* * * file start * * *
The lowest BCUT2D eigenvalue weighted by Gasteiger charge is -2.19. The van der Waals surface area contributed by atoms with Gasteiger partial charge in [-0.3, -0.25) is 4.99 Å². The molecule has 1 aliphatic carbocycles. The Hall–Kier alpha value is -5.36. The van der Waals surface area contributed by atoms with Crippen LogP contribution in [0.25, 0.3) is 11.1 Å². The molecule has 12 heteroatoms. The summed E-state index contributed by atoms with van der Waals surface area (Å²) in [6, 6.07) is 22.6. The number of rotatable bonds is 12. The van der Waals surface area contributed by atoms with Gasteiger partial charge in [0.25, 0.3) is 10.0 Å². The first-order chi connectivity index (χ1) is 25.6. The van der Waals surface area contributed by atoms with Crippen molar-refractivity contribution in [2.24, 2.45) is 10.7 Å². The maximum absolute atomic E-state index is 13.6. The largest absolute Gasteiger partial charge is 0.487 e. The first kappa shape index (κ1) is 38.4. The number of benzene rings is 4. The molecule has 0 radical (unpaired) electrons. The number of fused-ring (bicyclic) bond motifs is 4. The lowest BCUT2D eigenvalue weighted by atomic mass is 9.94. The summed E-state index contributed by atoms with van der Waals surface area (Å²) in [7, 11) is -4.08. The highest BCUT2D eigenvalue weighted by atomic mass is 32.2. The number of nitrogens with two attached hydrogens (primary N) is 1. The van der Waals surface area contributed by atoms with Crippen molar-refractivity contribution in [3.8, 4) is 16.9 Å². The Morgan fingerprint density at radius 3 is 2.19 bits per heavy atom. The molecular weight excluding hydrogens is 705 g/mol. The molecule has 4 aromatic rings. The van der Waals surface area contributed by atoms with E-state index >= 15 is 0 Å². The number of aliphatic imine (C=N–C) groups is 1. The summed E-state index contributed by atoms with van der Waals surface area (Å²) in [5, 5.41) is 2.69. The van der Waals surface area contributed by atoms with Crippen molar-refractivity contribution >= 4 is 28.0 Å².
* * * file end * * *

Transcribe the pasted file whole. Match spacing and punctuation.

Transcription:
The lowest BCUT2D eigenvalue weighted by Gasteiger charge is -2.19. The van der Waals surface area contributed by atoms with Gasteiger partial charge in [-0.3, -0.25) is 4.99 Å². The molecule has 1 aliphatic carbocycles. The Hall–Kier alpha value is -5.36. The van der Waals surface area contributed by atoms with Crippen LogP contribution in [0.25, 0.3) is 11.1 Å². The molecule has 12 heteroatoms. The summed E-state index contributed by atoms with van der Waals surface area (Å²) in [6, 6.07) is 22.6. The number of rotatable bonds is 12. The van der Waals surface area contributed by atoms with Gasteiger partial charge in [0.25, 0.3) is 10.0 Å². The first-order chi connectivity index (χ1) is 25.6. The van der Waals surface area contributed by atoms with Crippen molar-refractivity contribution in [2.24, 2.45) is 10.7 Å². The maximum absolute atomic E-state index is 13.6. The largest absolute Gasteiger partial charge is 0.487 e. The first kappa shape index (κ1) is 38.4. The number of benzene rings is 4. The molecule has 0 radical (unpaired) electrons. The number of fused-ring (bicyclic) bond motifs is 4. The lowest BCUT2D eigenvalue weighted by atomic mass is 9.94. The summed E-state index contributed by atoms with van der Waals surface area (Å²) in [7, 11) is -4.08. The highest BCUT2D eigenvalue weighted by atomic mass is 32.2. The number of nitrogens with two attached hydrogens (primary N) is 1. The van der Waals surface area contributed by atoms with Crippen molar-refractivity contribution in [3.8, 4) is 16.9 Å². The Morgan fingerprint density at radius 3 is 2.19 bits per heavy atom. The molecular weight excluding hydrogens is 705 g/mol. The molecule has 4 aromatic rings. The van der Waals surface area contributed by atoms with E-state index >= 15 is 0 Å². The number of aliphatic imine (C=N–C) groups is 1. The summed E-state index contributed by atoms with van der Waals surface area (Å²) in [5, 5.41) is 2.69. The van der Waals surface area contributed by atoms with Crippen molar-refractivity contribution >= 4 is 28.0 Å².